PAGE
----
WRV students take a crack at CSI

Friday, August 11, 2017
WRV biomedical teacher Tracy Morrison instructs students how to properly investigate a crime scene, as well as take notes for evidence.
By Andrew Christman

Students at White River Valley examined two “crime scenes” as an introduction to a biomedical course, which will last throughout the year.

The course, taught by Tracy Morrison, is part of Project Lead the Way biomedical program and is currently in its third year at WRV.

The crime scene, according to Morrison, acts as an introduction into the medical field to get students interested.

Students begin the course by hearing the narrative of how the “victim” died. They then view the “crime scenes” to view the evidence and begin to come up with ideas as to what exactly happened.

“We talk about it all year and use things as an off-shoot to incorporate study skills,” she said.

The crime scene will still remain in conversation throughout the year as students learn more.

“We’ll do labs where they will investigate things like blood typing, blood spatter and basic forensics,” Morrison said. “Really what we’re trying to do is get the kids to think about careers in the medical field and see what they’re interested in.”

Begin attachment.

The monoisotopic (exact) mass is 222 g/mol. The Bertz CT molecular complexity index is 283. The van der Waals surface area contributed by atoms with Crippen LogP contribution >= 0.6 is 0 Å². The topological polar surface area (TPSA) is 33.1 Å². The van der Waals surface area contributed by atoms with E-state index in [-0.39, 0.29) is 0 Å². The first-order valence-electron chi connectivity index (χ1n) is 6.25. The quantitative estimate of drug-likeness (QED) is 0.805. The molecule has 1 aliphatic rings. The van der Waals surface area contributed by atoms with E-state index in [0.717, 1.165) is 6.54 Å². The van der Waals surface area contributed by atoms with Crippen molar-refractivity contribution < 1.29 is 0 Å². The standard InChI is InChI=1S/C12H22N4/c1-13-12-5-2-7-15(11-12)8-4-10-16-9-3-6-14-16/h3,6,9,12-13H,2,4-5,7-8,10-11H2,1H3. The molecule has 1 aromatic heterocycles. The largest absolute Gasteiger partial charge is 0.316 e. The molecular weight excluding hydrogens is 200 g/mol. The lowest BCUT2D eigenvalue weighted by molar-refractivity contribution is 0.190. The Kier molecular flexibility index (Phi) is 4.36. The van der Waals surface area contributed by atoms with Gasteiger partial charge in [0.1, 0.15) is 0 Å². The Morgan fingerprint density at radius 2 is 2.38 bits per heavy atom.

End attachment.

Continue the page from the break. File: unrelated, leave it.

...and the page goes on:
Careers the students will get a taste of include forensics, EMT and crime scene investigation and there have been guest speakers, including a professor from Ivy Tech who teaches criminal science.

Morrison added the course will focus on the “victim’s” medical conditions and will lead into a variety of activities for students to take part in, such as dissecting a heart and growing bacteria to simulate an infection.

The entry-level course will lead to future courses for those interested in continuing with the field, including human body systems and medical intervention.

Over the past three years, Morrison stated student interest has been increasing and attributes the growth in numbers to students building the program up by word of mouth.

“We have three sections this year,” she said. “We started out with nine students the first year, and now I have 41. As I’ve built onto the course, I’ve noticed interest levels increase.

“I think there’s been a lot of talk among the students about trying to build each other up. The last two classes have been super fun. Who doesn’t want to be a teacher doing that?”

Respond to this story

Posting a comment requires free registration: